As Ad Age's Jack Neff reported last week, Wal-Mart hopes to slash inventory by $6.5 billion. That's equal to 20% of the goods Wal-Mart Stores had on shelves and in warehouses last January. It's also more than the total inventory of a fierce Wal-Mart rival, Target.
Wal-Mart's goal is daunting considering the efficiency of its existing distribution machine. In 1995, Wal-Mart turned over inventory five times. By last year, it had improved turnover to 7.8 times inventory.
Wal-Mart wants to have the right product on the shelf when the consumer is ready to buy, but it also wants goods to spend less time in distribution centers and stores. So it's pushing suppliers to speed up the conveyor belt.
It's a proven idea. Toyota presses suppliers to seek better ways to make and deliver parts for just-in-time manufacturing. Wal-Mart aims for just-in-time retailing-a theoretical "zero inventory" state-as another way for America's favorite store to offer more value.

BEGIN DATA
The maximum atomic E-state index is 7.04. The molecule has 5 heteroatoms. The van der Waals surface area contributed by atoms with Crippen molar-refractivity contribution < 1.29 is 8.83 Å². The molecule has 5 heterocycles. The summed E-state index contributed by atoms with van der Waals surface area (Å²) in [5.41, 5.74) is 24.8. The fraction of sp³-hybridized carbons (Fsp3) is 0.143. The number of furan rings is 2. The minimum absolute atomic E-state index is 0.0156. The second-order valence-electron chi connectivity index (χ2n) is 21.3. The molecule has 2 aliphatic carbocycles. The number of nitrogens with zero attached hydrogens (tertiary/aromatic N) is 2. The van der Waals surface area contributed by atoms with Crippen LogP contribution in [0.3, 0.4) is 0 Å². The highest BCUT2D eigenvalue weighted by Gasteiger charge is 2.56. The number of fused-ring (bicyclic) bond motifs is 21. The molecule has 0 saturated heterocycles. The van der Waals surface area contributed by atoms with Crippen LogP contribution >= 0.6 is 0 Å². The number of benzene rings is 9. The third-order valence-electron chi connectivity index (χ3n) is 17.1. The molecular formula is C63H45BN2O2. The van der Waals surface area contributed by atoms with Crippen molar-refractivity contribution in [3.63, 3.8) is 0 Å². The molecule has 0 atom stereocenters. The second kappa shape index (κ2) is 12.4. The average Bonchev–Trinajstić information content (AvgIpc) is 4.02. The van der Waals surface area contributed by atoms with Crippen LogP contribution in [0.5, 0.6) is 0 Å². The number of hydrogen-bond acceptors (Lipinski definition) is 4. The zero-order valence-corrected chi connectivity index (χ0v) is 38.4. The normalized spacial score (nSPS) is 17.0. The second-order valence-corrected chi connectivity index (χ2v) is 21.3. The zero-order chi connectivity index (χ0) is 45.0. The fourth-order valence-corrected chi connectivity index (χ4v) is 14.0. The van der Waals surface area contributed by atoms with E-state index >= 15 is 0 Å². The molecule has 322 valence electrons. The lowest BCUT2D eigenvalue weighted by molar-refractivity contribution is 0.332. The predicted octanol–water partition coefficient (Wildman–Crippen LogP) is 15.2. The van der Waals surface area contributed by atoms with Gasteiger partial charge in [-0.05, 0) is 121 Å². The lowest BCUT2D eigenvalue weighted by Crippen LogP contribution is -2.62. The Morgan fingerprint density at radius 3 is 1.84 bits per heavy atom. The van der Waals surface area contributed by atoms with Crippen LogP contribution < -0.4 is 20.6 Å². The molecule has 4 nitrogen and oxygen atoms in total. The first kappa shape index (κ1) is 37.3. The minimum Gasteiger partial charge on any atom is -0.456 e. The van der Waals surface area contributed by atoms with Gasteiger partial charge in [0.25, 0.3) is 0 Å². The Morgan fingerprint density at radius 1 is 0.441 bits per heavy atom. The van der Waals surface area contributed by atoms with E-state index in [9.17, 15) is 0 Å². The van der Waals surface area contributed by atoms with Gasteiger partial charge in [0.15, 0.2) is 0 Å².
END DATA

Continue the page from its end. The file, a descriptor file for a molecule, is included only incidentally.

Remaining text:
Wal-Mart bashing is a popular sport, but no retailer has done more to deliver value to the masses. On this measure, it's hard to find a bigger consumer advocate than Wal-Mart. (That's one reason a Wal-Mart Bank could be the perfect consumer antidote to exorbitant banking fees.)
Wal-Mart uses its clout to get suppliers to follow its lead. But the company in the end appears to be a fair business partner that works with suppliers to meet the needs of consumers.
Smart suppliers can prosper. Wal-Mart's largest supplier, P&G, in March blamed "retailer de-stocking"-primarily at its largest customer-for a minor disappointment in sales growth. But P&G stock hit an all-time high the same month. There's money to be made selling at low prices, always.